Pulitzer Prize–winning business reporter Anders (Health Against Wealth, 1996, etc.) crafts a highly readable account of the clash of cultures, gender, and styles that accompanied the changing of the guard at a leading computer manufacturer.
Bill Hewlett and Dave Packard, who founded their company in 1938 in a Palo Alto garage, famously ran the enterprise as a family operation; benevolent and paternalistic, they boosted profits the old-fashioned way by raising prices, trimming costs, and growing only as the market allowed. The market responded generously: “Every decade, HP’s sales, profits, and stock price climbed another fourfold or more. . . . The cumulative effect was a company with more than $30 billion a year in sales by the mid-1990s, more than 100,000 employees, and no obvious limits to its growth.” Yet HP’s management was also top-heavy and unresponsive; the company was badly prepared for the economic downturn and collapse of the tech market at the end of the ’90s. Enter vivacious, tough-as-nails Carly Fiorina, a go-getter who made Lucent a major player during the boom. In 1999, HP’s board of directors entrusted her with the job of reorganizing the company and returning it to market dominance. This female outsider from the East Coast quickly ran afoul of entrenched interests within the company, but just as quickly won allies among the board and employees alike. She was less successful, Anders writes, in the long and bloody battle to wed HP to Compaq, a faltering manufacturer whose assimilation she reckoned would make HP the biggest, baddest company on the block. The jury’s still out on that, as Anders allows, but Fiorina squeaked by with a narrow victory in one of the most bitter and heavily publicized intracorporate squabbles in memory, displaying an almost frightening tenacity that should serve HP well.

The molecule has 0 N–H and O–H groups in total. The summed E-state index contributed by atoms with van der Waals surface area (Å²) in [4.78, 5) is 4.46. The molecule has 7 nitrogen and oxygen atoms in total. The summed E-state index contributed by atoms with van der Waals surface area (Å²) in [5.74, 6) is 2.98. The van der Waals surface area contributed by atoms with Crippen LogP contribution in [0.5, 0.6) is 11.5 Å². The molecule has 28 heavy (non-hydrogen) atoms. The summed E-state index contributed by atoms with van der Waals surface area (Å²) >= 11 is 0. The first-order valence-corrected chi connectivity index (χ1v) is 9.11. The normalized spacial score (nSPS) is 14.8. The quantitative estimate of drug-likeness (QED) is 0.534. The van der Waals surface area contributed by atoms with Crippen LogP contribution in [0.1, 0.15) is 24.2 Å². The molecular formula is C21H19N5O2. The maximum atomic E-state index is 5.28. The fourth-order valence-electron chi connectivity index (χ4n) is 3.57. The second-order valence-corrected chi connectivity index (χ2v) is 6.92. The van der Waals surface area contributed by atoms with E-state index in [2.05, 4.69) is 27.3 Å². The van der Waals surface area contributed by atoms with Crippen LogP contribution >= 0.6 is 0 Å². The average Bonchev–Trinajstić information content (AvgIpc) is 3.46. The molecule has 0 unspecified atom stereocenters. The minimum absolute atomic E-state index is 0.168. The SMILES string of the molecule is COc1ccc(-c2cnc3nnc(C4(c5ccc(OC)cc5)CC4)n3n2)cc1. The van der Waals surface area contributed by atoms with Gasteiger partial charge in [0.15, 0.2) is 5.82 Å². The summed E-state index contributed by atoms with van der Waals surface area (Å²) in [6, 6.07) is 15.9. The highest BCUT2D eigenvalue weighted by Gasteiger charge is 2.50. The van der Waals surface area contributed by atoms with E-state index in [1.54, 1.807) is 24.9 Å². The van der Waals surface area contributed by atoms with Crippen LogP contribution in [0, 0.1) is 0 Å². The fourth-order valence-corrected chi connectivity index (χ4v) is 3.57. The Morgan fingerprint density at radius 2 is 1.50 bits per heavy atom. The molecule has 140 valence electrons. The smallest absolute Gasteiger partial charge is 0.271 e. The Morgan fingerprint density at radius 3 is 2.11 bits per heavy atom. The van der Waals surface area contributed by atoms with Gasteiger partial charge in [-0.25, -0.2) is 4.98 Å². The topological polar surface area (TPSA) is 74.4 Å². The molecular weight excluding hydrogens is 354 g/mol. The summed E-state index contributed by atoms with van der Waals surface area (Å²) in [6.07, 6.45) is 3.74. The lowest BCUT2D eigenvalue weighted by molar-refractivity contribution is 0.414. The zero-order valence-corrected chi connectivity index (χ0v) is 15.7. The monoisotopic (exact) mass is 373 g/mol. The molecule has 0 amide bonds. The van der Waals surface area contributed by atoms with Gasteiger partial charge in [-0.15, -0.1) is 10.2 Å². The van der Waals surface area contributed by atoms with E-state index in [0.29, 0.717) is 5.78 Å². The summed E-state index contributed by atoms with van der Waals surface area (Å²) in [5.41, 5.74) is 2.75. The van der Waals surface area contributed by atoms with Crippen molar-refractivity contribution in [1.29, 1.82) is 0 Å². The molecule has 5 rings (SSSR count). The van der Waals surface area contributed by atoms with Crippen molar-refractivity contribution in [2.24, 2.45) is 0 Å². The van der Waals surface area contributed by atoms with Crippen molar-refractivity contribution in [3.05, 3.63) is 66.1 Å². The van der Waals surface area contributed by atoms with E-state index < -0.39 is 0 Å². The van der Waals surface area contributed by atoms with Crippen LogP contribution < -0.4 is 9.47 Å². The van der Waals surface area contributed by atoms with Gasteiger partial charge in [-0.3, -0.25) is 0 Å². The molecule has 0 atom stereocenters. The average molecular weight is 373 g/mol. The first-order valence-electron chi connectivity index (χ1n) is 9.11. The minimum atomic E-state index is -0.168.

Respectful of both the old and the new cultures, rich in pro forma details and insider gossip alike, and likely to be required airplane reading in business class.